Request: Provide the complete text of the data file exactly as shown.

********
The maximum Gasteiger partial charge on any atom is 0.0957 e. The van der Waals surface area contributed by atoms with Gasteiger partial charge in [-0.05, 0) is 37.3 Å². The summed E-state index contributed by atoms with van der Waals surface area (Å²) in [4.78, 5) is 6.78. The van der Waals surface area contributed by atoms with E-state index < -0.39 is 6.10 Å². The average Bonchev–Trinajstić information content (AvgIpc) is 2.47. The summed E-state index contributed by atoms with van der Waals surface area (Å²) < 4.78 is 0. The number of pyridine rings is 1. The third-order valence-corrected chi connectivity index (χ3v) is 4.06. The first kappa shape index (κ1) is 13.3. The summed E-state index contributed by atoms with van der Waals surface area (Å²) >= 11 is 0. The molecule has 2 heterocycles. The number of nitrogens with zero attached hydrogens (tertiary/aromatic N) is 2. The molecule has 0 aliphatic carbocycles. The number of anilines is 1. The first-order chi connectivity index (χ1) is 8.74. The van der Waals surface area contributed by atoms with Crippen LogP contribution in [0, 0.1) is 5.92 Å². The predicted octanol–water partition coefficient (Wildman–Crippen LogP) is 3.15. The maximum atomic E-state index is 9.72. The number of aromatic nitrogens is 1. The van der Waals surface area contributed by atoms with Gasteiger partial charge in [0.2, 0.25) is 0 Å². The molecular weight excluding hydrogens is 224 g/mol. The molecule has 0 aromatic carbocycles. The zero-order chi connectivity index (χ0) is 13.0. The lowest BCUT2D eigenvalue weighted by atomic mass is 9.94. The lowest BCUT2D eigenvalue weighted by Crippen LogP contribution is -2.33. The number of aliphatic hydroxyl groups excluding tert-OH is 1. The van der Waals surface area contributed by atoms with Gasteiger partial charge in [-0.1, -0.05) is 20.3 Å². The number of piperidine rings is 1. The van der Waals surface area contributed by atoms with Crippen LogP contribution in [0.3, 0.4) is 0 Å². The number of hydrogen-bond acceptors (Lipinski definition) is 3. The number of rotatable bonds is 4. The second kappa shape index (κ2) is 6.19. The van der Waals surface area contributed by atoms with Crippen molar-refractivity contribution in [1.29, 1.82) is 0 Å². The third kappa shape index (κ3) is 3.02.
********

The maximum Gasteiger partial charge on any atom is 0.0957 e. The van der Waals surface area contributed by atoms with Gasteiger partial charge in [-0.05, 0) is 37.3 Å². The summed E-state index contributed by atoms with van der Waals surface area (Å²) in [4.78, 5) is 6.78. The van der Waals surface area contributed by atoms with E-state index < -0.39 is 6.10 Å². The average Bonchev–Trinajstić information content (AvgIpc) is 2.47. The summed E-state index contributed by atoms with van der Waals surface area (Å²) < 4.78 is 0. The number of pyridine rings is 1. The third-order valence-corrected chi connectivity index (χ3v) is 4.06. The first kappa shape index (κ1) is 13.3. The summed E-state index contributed by atoms with van der Waals surface area (Å²) >= 11 is 0. The molecule has 2 heterocycles. The number of nitrogens with zero attached hydrogens (tertiary/aromatic N) is 2. The molecule has 0 aliphatic carbocycles. The number of anilines is 1. The first-order chi connectivity index (χ1) is 8.74. The van der Waals surface area contributed by atoms with Crippen LogP contribution in [0, 0.1) is 5.92 Å². The predicted octanol–water partition coefficient (Wildman–Crippen LogP) is 3.15. The maximum atomic E-state index is 9.72. The number of aromatic nitrogens is 1. The van der Waals surface area contributed by atoms with Gasteiger partial charge in [0.2, 0.25) is 0 Å². The molecular weight excluding hydrogens is 224 g/mol. The molecule has 0 aromatic carbocycles. The zero-order chi connectivity index (χ0) is 13.0. The lowest BCUT2D eigenvalue weighted by atomic mass is 9.94. The lowest BCUT2D eigenvalue weighted by Crippen LogP contribution is -2.33. The number of aliphatic hydroxyl groups excluding tert-OH is 1. The van der Waals surface area contributed by atoms with Gasteiger partial charge in [-0.1, -0.05) is 20.3 Å². The number of piperidine rings is 1. The van der Waals surface area contributed by atoms with Crippen LogP contribution in [0.3, 0.4) is 0 Å². The number of hydrogen-bond acceptors (Lipinski definition) is 3. The number of rotatable bonds is 4. The second kappa shape index (κ2) is 6.19. The van der Waals surface area contributed by atoms with Crippen molar-refractivity contribution in [1.29, 1.82) is 0 Å². The third kappa shape index (κ3) is 3.02.